Amex Spending Tracker Shows Renting at Five-Year High
Springtime is the season for house hunting, but many people planning to move this year say they’ll rent, not buy, their new digs.
The American Express Spending & Saving Tracker surveyed 1800 adults in February 2016 and found that 17% of them plan to move sometime this calendar year. More than half—53%–said they would look to rent a house or apartment rather than buy a new place. That’s the highest number of prospective renters since American Express started polling people about this subject in 2012.
Last year, 46% of movers polled by Amex said they were planning to buy a home; this year only 40% said they’d be looking to close on a home purchase.
The decrease in buyers doesn’t necessarily signify a downturn in the economy, said American Express officials. “In general, Americans are feeling confident about the economy and their own financial stability, yet they’re buying fewer homes,” said American Express VP of Consumer Lending Jed Scala.
So what’s the reason for fewer mortgage applications this year? Scala said it could be indicative of “a shift in the cultural mindset—especially among Millennials—who value flexibility and freedom.” Scala said young people might see home ownership as suffocating, and runs counter to their desire to be footloose and fancy-free.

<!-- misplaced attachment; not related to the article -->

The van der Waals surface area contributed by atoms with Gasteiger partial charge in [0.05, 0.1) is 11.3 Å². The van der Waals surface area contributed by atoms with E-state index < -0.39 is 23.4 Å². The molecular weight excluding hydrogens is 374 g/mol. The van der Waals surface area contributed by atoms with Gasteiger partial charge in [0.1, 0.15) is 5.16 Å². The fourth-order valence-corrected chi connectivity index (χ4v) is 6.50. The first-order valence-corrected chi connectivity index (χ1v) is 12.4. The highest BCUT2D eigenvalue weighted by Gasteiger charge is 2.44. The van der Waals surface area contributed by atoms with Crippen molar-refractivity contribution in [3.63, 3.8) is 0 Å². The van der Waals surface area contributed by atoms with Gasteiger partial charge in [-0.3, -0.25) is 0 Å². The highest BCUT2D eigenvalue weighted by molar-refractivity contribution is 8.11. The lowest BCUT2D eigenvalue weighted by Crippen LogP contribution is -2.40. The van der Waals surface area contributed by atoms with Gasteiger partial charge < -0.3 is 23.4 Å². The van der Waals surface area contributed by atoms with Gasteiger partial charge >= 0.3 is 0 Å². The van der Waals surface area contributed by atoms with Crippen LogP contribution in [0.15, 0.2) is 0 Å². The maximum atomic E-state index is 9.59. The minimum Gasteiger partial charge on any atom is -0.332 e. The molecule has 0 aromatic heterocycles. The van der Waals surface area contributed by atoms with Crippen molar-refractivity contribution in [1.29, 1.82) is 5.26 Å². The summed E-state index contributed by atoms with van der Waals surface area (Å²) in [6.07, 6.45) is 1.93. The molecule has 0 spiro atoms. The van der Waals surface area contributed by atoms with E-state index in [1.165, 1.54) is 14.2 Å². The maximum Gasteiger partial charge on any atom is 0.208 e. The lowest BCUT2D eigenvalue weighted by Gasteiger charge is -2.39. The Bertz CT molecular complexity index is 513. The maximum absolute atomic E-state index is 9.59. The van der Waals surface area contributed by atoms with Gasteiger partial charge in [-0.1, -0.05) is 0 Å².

Millennials on the move
They might not be ready to buy homes, but many young people are moving this year. One-third of Millennials surveyed said they’d be packing up moving boxes in 2016. Fifty-five percent of them will be renting a new place, and 41% are looking to buy; about the same as last year. Thirty-two percent of Millennial respondents said they thought the housing market would be better for buying one or two years down the road.
In contrast to the peripatetic Millennial demographic, only 15% of Generation X respondents said they planned to move this year, and 10% of Baby Boomers. This could be due to more Millennials undergoing big life changes like getting a first job or having a baby. Older people tend to be more settled—though more Baby Boomers could be moving as their kids move out and they have an empty nest.
Home improvements instead of moving
Folks who aren’t moving, are improving. Seventy-six percent of those polled said they’d be shelling out for some significant home improvements this year. And they plan to spend more than last year; an average of $5,100 this year, versus $4,100 in 2015.
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